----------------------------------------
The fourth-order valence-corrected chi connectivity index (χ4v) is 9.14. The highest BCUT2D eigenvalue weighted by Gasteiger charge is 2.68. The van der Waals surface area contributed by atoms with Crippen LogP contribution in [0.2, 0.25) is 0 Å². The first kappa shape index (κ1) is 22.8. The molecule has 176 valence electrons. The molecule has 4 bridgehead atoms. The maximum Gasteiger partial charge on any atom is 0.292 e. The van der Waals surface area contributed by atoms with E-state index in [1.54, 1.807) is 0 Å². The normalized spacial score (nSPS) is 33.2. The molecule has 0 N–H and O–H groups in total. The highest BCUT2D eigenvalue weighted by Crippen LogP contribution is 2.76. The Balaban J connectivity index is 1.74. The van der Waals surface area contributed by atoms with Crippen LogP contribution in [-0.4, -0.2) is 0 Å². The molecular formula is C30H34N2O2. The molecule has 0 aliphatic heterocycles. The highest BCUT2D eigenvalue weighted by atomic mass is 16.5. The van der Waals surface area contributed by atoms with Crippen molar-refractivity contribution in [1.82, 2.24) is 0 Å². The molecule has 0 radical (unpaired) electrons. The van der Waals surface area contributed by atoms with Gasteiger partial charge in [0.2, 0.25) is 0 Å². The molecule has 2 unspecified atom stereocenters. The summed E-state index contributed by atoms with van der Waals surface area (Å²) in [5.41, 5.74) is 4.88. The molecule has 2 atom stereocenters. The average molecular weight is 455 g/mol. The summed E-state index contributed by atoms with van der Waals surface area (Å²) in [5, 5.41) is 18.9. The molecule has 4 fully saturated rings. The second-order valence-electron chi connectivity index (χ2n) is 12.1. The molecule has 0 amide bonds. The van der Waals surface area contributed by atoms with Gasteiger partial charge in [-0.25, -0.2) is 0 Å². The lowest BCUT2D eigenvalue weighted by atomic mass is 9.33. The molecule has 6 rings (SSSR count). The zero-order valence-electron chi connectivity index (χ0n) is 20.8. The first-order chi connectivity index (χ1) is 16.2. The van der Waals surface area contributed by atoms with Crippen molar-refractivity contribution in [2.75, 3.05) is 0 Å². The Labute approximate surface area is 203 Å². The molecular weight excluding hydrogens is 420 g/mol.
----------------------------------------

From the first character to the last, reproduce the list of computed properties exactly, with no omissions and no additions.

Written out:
The fourth-order valence-corrected chi connectivity index (χ4v) is 9.14. The highest BCUT2D eigenvalue weighted by Gasteiger charge is 2.68. The van der Waals surface area contributed by atoms with Crippen LogP contribution in [0.2, 0.25) is 0 Å². The first kappa shape index (κ1) is 22.8. The molecule has 176 valence electrons. The molecule has 4 bridgehead atoms. The maximum Gasteiger partial charge on any atom is 0.292 e. The van der Waals surface area contributed by atoms with E-state index in [1.54, 1.807) is 0 Å². The normalized spacial score (nSPS) is 33.2. The molecule has 0 N–H and O–H groups in total. The highest BCUT2D eigenvalue weighted by Crippen LogP contribution is 2.76. The Balaban J connectivity index is 1.74. The van der Waals surface area contributed by atoms with Crippen LogP contribution in [-0.4, -0.2) is 0 Å². The molecular formula is C30H34N2O2. The molecule has 0 aliphatic heterocycles. The highest BCUT2D eigenvalue weighted by atomic mass is 16.5. The van der Waals surface area contributed by atoms with Crippen molar-refractivity contribution in [1.82, 2.24) is 0 Å². The molecule has 0 radical (unpaired) electrons. The van der Waals surface area contributed by atoms with Gasteiger partial charge in [0.2, 0.25) is 0 Å². The molecule has 2 unspecified atom stereocenters. The summed E-state index contributed by atoms with van der Waals surface area (Å²) in [5.41, 5.74) is 4.88. The molecule has 2 atom stereocenters. The average molecular weight is 455 g/mol. The summed E-state index contributed by atoms with van der Waals surface area (Å²) in [5, 5.41) is 18.9. The molecule has 4 fully saturated rings. The second-order valence-electron chi connectivity index (χ2n) is 12.1. The molecule has 0 amide bonds. The van der Waals surface area contributed by atoms with Gasteiger partial charge in [-0.25, -0.2) is 0 Å². The lowest BCUT2D eigenvalue weighted by atomic mass is 9.33. The molecule has 6 rings (SSSR count). The zero-order valence-electron chi connectivity index (χ0n) is 20.8. The first-order chi connectivity index (χ1) is 16.2. The van der Waals surface area contributed by atoms with Crippen molar-refractivity contribution in [2.75, 3.05) is 0 Å². The Labute approximate surface area is 203 Å². The molecular weight excluding hydrogens is 420 g/mol.